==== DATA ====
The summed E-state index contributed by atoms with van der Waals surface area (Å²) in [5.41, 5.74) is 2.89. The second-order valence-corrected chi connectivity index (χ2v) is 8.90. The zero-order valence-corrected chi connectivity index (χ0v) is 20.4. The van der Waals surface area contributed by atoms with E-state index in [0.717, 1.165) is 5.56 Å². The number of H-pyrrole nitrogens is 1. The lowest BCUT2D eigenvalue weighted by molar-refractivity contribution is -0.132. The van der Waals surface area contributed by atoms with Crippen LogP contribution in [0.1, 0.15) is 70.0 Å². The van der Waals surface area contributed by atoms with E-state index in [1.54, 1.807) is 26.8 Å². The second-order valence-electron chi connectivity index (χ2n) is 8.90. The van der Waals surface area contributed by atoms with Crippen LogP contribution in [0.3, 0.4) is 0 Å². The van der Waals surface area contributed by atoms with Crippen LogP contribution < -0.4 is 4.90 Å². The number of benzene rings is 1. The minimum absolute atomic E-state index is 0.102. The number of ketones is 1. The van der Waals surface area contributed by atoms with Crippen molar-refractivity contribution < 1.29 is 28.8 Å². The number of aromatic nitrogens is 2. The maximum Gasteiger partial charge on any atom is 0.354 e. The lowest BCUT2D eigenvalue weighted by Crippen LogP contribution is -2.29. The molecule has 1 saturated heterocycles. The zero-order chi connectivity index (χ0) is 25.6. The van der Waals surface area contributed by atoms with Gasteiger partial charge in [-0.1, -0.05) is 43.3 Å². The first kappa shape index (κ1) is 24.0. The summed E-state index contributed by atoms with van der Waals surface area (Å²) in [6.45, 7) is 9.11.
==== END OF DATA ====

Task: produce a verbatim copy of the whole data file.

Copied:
The summed E-state index contributed by atoms with van der Waals surface area (Å²) in [5.41, 5.74) is 2.89. The second-order valence-corrected chi connectivity index (χ2v) is 8.90. The zero-order valence-corrected chi connectivity index (χ0v) is 20.4. The van der Waals surface area contributed by atoms with E-state index in [0.717, 1.165) is 5.56 Å². The number of H-pyrrole nitrogens is 1. The lowest BCUT2D eigenvalue weighted by molar-refractivity contribution is -0.132. The van der Waals surface area contributed by atoms with Crippen LogP contribution in [0.1, 0.15) is 70.0 Å². The van der Waals surface area contributed by atoms with E-state index in [1.54, 1.807) is 26.8 Å². The second-order valence-electron chi connectivity index (χ2n) is 8.90. The van der Waals surface area contributed by atoms with Crippen LogP contribution in [0.3, 0.4) is 0 Å². The van der Waals surface area contributed by atoms with Crippen LogP contribution < -0.4 is 4.90 Å². The number of benzene rings is 1. The minimum absolute atomic E-state index is 0.102. The number of ketones is 1. The van der Waals surface area contributed by atoms with Crippen molar-refractivity contribution < 1.29 is 28.8 Å². The number of aromatic nitrogens is 2. The maximum Gasteiger partial charge on any atom is 0.354 e. The lowest BCUT2D eigenvalue weighted by Crippen LogP contribution is -2.29. The molecule has 1 saturated heterocycles. The zero-order chi connectivity index (χ0) is 25.6. The van der Waals surface area contributed by atoms with Gasteiger partial charge in [-0.1, -0.05) is 43.3 Å². The first kappa shape index (κ1) is 24.0. The summed E-state index contributed by atoms with van der Waals surface area (Å²) in [6.45, 7) is 9.11.